‘Reimagining’ The Salvation Army International Women’s Ministries launch event

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Highlights include a new logo, new vision statement and the call to “do a new thing.”

A “Reimagining” launch event for The Salvation Army International Women’s Ministries that took place Feb. 12 at International Headquarters in London combined video clips, music and live speakers, all designed to spread the message that—in the words of Commissioner Rosalie Peddle (World President of Women’s Ministries)—‘“the breadth and reach of Women’s Ministries is limited only by our vision and our willingness to step out in faith to make a difference in the lives of women and girls today.”

Commissioner Bronwyn Buckingham (World Secretary of Women’s Ministries) opened the gathering with a welcome and a prayer. She acknowledged special guests, including former World President of Women’s Ministries Commissioner Freda Larsson and a community partner from the Church of England, Bev Julien (Chief Executive of the Mothers’ Union).

The event was punctuated by five videos, each showing a different example of Salvation Army ministry for and by women. Footage from Kenya celebrated the impact of the Worth microcredit program; the women of the India Central Territory were shown engaged in care for the environment; in Brazil, an information technology training program for immigrants was highlighted; an Australian Salvationist shared how she has accepted the responsibility of ‘being’ The Salvation Army where she is through a fitness group; and, in the U.K., women who have escaped violent relationships shared how vital it has been to receive support from the TLC drop-in cafe at their local Salvation Army.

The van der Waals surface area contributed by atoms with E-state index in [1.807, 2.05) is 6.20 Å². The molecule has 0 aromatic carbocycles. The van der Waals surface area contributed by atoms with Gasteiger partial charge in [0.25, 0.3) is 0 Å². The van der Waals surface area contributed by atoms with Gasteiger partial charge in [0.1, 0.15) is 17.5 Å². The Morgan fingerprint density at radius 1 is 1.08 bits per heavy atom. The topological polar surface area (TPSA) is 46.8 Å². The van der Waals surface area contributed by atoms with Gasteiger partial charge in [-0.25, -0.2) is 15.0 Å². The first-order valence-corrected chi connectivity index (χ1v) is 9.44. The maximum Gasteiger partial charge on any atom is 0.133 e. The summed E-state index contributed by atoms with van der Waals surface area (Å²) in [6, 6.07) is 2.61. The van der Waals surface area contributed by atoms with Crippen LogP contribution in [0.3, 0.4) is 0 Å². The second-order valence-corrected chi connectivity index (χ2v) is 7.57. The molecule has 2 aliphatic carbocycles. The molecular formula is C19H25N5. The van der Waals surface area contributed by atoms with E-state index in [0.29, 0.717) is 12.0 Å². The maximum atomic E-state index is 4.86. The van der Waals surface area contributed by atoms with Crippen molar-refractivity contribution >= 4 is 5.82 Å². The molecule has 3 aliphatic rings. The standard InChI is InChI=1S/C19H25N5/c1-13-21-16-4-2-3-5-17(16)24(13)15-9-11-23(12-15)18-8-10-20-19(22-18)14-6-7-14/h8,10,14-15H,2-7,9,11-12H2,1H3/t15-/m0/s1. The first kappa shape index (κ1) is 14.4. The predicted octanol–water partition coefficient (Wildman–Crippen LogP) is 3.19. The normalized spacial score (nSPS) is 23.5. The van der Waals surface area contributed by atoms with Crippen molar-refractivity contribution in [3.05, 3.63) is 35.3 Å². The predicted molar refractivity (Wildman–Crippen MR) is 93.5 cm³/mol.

Commissioner Eva Kleman (Zonal Secretary for Women’s Ministries, Europe Zone) spoke about “Time to be Holy,” the first of five new Bible study series. “It is our hope that these Bible study series will be resources for spiritual development and growth designed to be revisited and shared throughout the years to come,” she said.

General Brian Peddle helped launch new Women’s Ministries Facebook, Twitter and Instagram channels, which he did by taking a selfie with the congregation and posting it straight to his Twitter feed. 

“We know from God’s Word the familiar call of Christ to go into all the world and preach the good news,” the General said. “Times have changed and, thanks to technology, so have the methods by which we can connect and accomplish this great commission.”

Group of Women at International Women's Ministry

A significant moment was the launching of a new International Women’s Ministries Vision Statement. Rosalie Peddle acknowledged that “this has not been the work of the women of IHQ alone, but has included women from around the world,” and she shared the statement, with each sentence expanded upon by a member of the IHQ Women’s Forum.

It says:

“We envision women who are:

Transformed and empowered by the gospel to lead a Christlike life;

Enriched mutually through local and global connections and support;

Equipped to fulfil their potential through lifelong learning and development;

Engaged in social justice and action to positively impact the world.”